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KitGuru Games: PlayStation Plus Extra & Premium are no answer to Xbox Game Pass

Following on from multiple leaks, Sony officially announced its PlayStation Plus revamp. Formerly known as Project Spartacus, this was set up to be Sony's answer to Xbox Game Pass, but initial impressions seem to be that the final product has fallen short of expectations. Were those expectations ever fair in the first place? 

First lets break down the new PlayStation Plus revamp, the benefits to each tier and pricing. The basic tier is PlayStation Plus Essential and is just a rebrand of PS+, giving subscribers access to online multiplayer, a couple of free games per month and some smaller perks, like access to the PS5's in-game guide feature, for a monthly price of £6.99.

Next up, we have PlayStation Plus Extra, which adds “a catalogue of up to 400 of the most enjoyable PS4 and PS5 games” for £10.99. Some of these games will be downloadable, while others will be streamable via PSNow. Crucially, Sony has confirmed that there will be no day-one releases going straight to PlayStation Plus, with PlayStation head, Jim Ryan, claiming that would be an “unfeasible” business plan that would impact the quality and investment in future first-party games. The library of games for the Extra tier has not been announced yet, but we do know it will cost £10.99 per month – the same monthly cost as an Xbox Game Pass Ultimate membership.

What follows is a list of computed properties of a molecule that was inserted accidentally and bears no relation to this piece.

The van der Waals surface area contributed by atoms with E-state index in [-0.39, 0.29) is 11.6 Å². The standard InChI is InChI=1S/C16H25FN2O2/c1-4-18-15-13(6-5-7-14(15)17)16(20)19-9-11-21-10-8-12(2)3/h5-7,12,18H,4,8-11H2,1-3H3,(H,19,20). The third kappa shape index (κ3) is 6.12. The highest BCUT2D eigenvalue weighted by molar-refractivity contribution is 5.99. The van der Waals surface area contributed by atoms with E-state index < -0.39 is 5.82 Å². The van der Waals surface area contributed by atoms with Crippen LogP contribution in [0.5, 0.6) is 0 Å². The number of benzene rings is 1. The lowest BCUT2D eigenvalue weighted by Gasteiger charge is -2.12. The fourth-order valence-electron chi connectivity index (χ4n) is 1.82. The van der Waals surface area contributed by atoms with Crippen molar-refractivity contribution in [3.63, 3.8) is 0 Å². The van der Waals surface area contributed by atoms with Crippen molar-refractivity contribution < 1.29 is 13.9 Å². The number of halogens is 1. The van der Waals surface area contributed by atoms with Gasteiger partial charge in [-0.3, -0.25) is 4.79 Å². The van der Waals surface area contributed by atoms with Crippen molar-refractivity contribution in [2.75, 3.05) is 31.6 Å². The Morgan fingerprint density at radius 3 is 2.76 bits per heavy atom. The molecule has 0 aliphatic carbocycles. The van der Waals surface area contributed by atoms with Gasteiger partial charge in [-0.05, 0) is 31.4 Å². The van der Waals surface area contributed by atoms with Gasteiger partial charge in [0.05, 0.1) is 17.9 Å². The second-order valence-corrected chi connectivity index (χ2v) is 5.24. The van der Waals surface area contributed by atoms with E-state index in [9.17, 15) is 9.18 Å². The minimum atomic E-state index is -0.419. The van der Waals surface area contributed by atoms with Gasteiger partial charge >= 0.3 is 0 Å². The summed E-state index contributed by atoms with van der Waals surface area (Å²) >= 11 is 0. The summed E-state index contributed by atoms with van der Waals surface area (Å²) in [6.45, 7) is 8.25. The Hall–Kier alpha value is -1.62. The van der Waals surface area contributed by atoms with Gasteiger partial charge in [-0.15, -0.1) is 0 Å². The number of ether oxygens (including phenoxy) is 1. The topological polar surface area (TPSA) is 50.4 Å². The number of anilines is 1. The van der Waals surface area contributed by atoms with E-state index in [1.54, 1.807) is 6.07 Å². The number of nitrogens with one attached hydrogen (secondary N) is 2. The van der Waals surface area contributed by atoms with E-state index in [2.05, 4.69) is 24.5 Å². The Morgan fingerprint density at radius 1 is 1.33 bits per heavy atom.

Finally, we have the PlayStation Plus Premium tier, which has all the benefits of the Essential and Extra tiers, plus the addition of backwards compatible titles from PS1, PS2 and PSP for download and streaming, as well as a selection of PS3 titles, which will only be available via cloud streaming. A selection of PS4 titles will also be available through streaming. The Premium tier will cost £13.49 per month.

While the total library should include around 700 accessible titles, Sony has only announced that games like God of War (2018), Spider-Man, Spider-Man: Miles Morales, Mortal Kombat 11 and Returnal will be available at launch. That is a pretty good selection of games, but we have yet to see the full scope of the library, and we have yet to see how many games will be streaming-only versus having a download option.

Sony has said that it will include titles from its first-party catalogue, and seeing early PS5 titles like Miles Morales and Returnal included in the launch is encouraging. However, there will be no day-one exclusives rolling out under the subscription and Sony has not made any commitments on future first-party releases coming to the service. By comparison, Microsoft brings first-party games to Game Pass on day-one, Ubisoft does the same with Ubisoft+, and EA brings its major games to EA Play within 12 months of release (and on day-one for EA Play Premier). Having this consistent cadence for new releases helps keep subscribers active in the long-term. Worryingly, Sony has also made no commitments in regards to keeping certain games in the library.